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Marine Mammal Rescue Program

About AquaFacts: AquaFacts are a resource for students who are looking for information on the animals at the Aquarium or other Aquarium-related topics. Here, we’ve compiled some of the most frequently asked questions that we’ve received about our Marine Mammal Rescue Program. The answers come from our biologists and the people who work in the Vancouver Aquarium’s Marine Mammal Rescue Centre. 

Marine Mammal Rescue Program

Questions & Answers

What is the Marine Mammal Rescue Centre?

The Marine Mammal Rescue Centre cares for marine mammals found injured, ill or abandoned, until they can be returned to their natural habitats.


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Why does the Aquarium involve itself with marine mammal rescue?

The mission of the Vancouver Aquarium is to effect the conservation of aquatic life through display and interpretation, education, research and direct action. We have expertise in marine mammal care. Additionally, the research staff and facilities at the Aquarium, in association with local universities, organizations and other aquariums, ensure that expertise is accessible, and that any information gained is used in ethical, relevant and constructive ways.

What animals does the program accept?

The program will rescue any marine mammal. In the past, we have worked with harbour seals, Steller sea lions, northern fur seals, northern elephant seals, sea otters, and some cetacean (whale, dolphin and porpoise) species. We have also been involved in the rescue of several sea turtles.  The Marine Mammal Rescue Program typically rescues about 100 animals per year but has had over 150 animals under its care in one year. In 2016, 174 animals were admitted.

Harbour seals are not endangered, so why do we rescue so many of them?

It is the humane thing to do. Many times the animals need rescuing as a result of human activity and interference; for example, seals could be suffering from injury due to boat strikes or dog bites, or pups may have been separated from their mothers by people on the beach. Researchers can also use blood samples and other data acquired through the care of these animals to provide information about the health of animals and their habitats. Should a problem arise in the harbour seal population in the future, there will be a significant amount of information for scientists to consult.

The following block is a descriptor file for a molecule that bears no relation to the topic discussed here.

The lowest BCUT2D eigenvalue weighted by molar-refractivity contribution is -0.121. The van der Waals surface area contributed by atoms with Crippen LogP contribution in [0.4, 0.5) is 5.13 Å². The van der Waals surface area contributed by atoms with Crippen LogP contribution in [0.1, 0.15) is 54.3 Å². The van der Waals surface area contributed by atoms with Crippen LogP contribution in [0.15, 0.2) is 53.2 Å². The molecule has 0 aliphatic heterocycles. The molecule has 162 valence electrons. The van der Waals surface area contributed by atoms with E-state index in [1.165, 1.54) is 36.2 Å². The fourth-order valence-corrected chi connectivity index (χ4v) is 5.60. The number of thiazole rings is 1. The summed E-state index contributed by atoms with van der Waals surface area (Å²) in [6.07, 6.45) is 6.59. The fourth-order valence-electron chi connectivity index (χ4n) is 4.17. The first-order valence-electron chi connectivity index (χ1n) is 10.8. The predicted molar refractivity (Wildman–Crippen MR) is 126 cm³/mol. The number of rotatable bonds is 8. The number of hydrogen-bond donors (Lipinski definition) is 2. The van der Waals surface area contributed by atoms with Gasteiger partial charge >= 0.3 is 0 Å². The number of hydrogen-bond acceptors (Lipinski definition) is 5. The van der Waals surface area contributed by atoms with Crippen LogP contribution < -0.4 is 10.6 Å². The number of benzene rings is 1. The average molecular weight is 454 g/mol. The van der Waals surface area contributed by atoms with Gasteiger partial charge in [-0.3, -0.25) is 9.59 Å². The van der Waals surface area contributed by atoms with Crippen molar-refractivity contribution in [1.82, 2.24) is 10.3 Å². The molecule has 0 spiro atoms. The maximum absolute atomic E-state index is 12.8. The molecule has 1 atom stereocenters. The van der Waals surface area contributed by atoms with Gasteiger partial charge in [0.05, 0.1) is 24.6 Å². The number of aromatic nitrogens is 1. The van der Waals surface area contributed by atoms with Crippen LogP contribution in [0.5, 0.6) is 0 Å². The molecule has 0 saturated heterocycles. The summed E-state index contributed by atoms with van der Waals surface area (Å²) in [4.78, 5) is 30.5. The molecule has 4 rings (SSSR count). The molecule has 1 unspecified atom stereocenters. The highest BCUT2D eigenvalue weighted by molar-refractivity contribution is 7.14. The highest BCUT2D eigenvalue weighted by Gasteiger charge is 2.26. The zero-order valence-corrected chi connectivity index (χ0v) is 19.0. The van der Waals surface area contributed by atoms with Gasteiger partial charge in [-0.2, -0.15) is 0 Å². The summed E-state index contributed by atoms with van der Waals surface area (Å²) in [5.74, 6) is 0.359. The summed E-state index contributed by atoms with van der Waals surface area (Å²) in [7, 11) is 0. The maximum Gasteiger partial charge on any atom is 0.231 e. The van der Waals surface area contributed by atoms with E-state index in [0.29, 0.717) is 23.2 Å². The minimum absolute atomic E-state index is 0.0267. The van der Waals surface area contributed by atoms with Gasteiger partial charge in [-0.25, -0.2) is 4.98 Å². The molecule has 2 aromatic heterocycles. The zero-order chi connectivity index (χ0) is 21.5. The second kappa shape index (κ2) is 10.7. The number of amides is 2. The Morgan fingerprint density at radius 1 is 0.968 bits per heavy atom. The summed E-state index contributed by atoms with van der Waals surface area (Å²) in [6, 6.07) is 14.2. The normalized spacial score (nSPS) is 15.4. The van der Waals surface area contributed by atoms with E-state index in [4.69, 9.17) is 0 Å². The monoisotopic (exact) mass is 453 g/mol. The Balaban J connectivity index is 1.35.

What dangers do marine mammals face?

Oil spills: oil is especially dangerous to sea otters as it penetrates their fur and destroys its buoyancy and insulating capacity.  With any marine animal however,  oil can coat their bodies, get in their eyes and even into their lungs and stomachs.

Encounters with boats: boats contribute to marine noise pollution and can strike marine mammals.

Entanglement in fishing gear and marine debris: seal pups that have swallowed fish hooks have been admitted to the Rescue Centre.  In 2011 “Flash Gordon” a male California sea lion was rescued after he had swallowed a hook with a fishing flasher attached to it.  He was successfully released back to the ocean!

Beaching: we do not know why cetaceans (whales, dolphins and porpoises) beach themselves, but when on land, their immense weight can crush their organs.  Their bodies are built for life in the water, so when they are fully exposed to the air, this causes further problems and can result in death on land.

Illness: malnourishment is the most common illness and prevails with orphaned seal pups. Marine mammals are also vulnerable to viral, bacterial, fungal, or parasitic infections.

Pollution: marine debris (see above) and chemical pollutants are found in the ocean, impacting marine mammals or the food they eat.